In recent months a popular group of female social media "influencers" has drawn the ire of the Egyptian government, and several have been arrested in a crackdown.
Young Egyptian women with thousands of followers each on the popular TikTok app have become the latest target of state authorities who accuse them of spreading "immorality" in society.
Since President Abdel Fattah al Sisi came to power in 2014, hundreds of journalists, activists, lawyers and intellectuals have been arrested and many websites blocked in the name of state security.
But in recent months a popular group of female social media "influencers" has also drawn the ire of the government, and several have been arrested in a crackdown cheered by many in the deeply conservative country.
University student Haneen Hossam in April posted a three-minute video clip telling her more than 1.3 million followers that girls on the social media platform could make money working with her.
"You will get to know new people and form friendships in a respectful manner ... but please keep it clean," she said, smiling cheekily from under a red veil.
"The most important thing for me is my reputation," she stressed, adding that participants who collaborate with her, depending on the number of clicks, could earn thousands of dollars.
Following allegations from online users that she was promoting prostitution, Egyptian police arrested Hossam on April 21, with a court only ordering her release on bail this week.
In May, another influencer was arrested, Mowada al Adham, who rose to fame posting satirical clips on TikTok and Instagram, where she has two million followers.
The prosecutor-general said both women were charged with "attacking the family values of Egyptian society" through their inflammatory posts.
The young women also drew a storm of sexist and hateful comments online.
"This is excellent," wrote one user about the arrests, arguing that Egyptian justice must safeguard "the morals of the Egyptian street and society ... It needs to do it with an iron fist."
An even more shocking case followed later in May.
A sobbing Menna Abdel Aziz, 17, her face battered and bruised, posted a TikTok video in which she said she had been gang raped by a group of young men.
The authorities' response was swift: she was arrested, along with her six alleged attackers, and all were charged with "promoting debauchery".
"She committed crimes, she admitted to some of them," the prosecutor-general said in a statement. "She deserves to be punished."
The non-government Egyptian Initiative for Personal Rights called for her immediate release, the dropping of all charges and for the teenage girl to be "treated as a rape victim and survivor".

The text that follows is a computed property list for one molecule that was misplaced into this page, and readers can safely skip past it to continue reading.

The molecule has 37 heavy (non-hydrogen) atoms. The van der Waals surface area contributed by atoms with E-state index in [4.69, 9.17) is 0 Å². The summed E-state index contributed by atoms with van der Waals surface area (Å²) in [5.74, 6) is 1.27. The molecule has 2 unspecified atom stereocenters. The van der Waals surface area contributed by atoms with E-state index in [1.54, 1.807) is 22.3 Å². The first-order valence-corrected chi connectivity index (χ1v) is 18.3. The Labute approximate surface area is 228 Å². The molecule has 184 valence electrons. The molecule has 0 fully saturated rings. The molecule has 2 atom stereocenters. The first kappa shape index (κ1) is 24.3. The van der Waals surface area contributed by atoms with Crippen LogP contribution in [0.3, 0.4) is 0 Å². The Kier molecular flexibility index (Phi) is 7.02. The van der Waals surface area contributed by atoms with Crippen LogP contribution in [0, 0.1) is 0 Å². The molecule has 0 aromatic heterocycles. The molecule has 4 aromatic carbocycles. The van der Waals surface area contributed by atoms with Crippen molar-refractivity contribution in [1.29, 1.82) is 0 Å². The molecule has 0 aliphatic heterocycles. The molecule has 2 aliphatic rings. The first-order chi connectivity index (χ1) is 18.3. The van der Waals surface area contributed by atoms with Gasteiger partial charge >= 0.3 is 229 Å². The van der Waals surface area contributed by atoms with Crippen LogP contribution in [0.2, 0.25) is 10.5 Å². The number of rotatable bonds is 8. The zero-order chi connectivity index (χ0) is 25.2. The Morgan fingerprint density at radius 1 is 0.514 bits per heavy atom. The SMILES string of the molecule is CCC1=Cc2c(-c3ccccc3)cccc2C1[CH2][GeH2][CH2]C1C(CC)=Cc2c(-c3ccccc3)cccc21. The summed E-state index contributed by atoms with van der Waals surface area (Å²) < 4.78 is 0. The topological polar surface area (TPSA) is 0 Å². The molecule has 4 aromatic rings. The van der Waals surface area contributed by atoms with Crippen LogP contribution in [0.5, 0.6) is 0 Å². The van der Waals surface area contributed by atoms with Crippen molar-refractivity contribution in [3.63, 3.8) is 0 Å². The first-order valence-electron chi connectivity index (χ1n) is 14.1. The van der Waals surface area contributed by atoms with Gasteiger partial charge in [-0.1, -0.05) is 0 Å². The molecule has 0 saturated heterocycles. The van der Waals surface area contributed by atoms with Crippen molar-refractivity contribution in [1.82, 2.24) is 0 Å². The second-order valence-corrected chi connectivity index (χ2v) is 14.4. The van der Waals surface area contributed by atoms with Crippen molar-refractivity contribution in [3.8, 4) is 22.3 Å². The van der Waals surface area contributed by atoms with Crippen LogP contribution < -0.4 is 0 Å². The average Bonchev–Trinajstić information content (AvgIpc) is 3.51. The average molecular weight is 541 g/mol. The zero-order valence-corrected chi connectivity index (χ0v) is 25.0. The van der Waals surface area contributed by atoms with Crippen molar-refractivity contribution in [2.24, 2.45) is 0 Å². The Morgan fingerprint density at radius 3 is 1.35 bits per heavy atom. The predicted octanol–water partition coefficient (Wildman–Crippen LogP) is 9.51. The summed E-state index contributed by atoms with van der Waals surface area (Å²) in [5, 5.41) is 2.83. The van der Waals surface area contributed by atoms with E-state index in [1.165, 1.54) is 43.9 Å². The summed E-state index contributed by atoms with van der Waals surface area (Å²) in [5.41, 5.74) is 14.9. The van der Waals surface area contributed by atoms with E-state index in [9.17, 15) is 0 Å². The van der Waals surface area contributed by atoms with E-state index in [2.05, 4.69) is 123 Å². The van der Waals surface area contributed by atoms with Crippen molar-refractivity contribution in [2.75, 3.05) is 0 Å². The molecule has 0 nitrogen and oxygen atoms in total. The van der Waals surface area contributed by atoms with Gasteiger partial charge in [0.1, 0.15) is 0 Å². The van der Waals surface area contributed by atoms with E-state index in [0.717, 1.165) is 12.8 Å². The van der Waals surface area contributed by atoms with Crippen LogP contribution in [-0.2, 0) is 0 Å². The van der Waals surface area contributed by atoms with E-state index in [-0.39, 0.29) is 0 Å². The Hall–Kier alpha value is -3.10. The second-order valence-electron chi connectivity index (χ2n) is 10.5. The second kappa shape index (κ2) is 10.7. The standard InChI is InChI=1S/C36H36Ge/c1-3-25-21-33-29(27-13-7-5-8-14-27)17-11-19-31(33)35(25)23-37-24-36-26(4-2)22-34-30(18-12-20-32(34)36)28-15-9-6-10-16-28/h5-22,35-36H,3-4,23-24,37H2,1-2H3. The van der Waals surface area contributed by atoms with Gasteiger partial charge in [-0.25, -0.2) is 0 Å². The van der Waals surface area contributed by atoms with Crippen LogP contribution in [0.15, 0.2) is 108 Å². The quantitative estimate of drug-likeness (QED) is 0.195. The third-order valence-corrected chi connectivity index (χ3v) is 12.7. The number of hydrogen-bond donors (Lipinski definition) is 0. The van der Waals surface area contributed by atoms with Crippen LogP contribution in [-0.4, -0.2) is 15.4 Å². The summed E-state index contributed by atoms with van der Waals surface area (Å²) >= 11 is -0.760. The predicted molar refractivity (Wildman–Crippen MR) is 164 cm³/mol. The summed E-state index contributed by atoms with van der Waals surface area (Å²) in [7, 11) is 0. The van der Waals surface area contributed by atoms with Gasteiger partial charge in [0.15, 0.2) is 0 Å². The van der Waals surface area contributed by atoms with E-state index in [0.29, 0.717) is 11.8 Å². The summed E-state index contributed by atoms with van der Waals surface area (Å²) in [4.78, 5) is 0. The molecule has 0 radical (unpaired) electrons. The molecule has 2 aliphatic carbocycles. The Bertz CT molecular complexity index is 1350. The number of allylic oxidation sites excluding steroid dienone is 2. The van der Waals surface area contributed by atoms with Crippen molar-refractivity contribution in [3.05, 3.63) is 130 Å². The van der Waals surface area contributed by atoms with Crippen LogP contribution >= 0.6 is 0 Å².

Only this Tuesday did prosecutors announce that she had been transferred from custody to a rehabilitation centre for female victims of abuse and violence.
Human rights lawyer Tarek al Awadi said the recent arrests show how a deeply conservative and religious society is wrestling with the rapid rise of modern communications technology.
Internet penetration has reached over 40 percent of Egypt's youthful population of over 100 million. Online communications were a key instrument in the Arab Spring protests almost a decade ago.
"There is a technological revolution happening and legislators need to take into account a constantly changing environment," Awadi said.
He said that while "there are crimes that must be punished," many "incidents fall squarely within the realm of personal freedoms".
Helwan University sociologist Inshad Ezzeldin agreed that "traditions and rituals trump the law" in Egypt, at a time when "the younger generations have access to, and knowledge of, everything now.".
The latest arrests fits into a wider pattern of the state targeting dissent online, said Joey Shea, a non-resident fellow researching cyber security at the Washington-based Tahrir Institute for Middle East Policy.
"This is yet another attempt to increase and legitimise surveillance of digital platforms," she said, pointing to laws criminalising "fake news" that are used to restrict freedom of expression.
The feminist Ghadeer Ahmed argued the latest crackdown is also about class and status.
"Young women used the internet to create different opportunities for themselves that are ordinarily unavailable because of their class," she said on Facebook.
In the eyes of many Egyptians, she said, this "is contrary to the behaviour expected of women hailing from poor classes".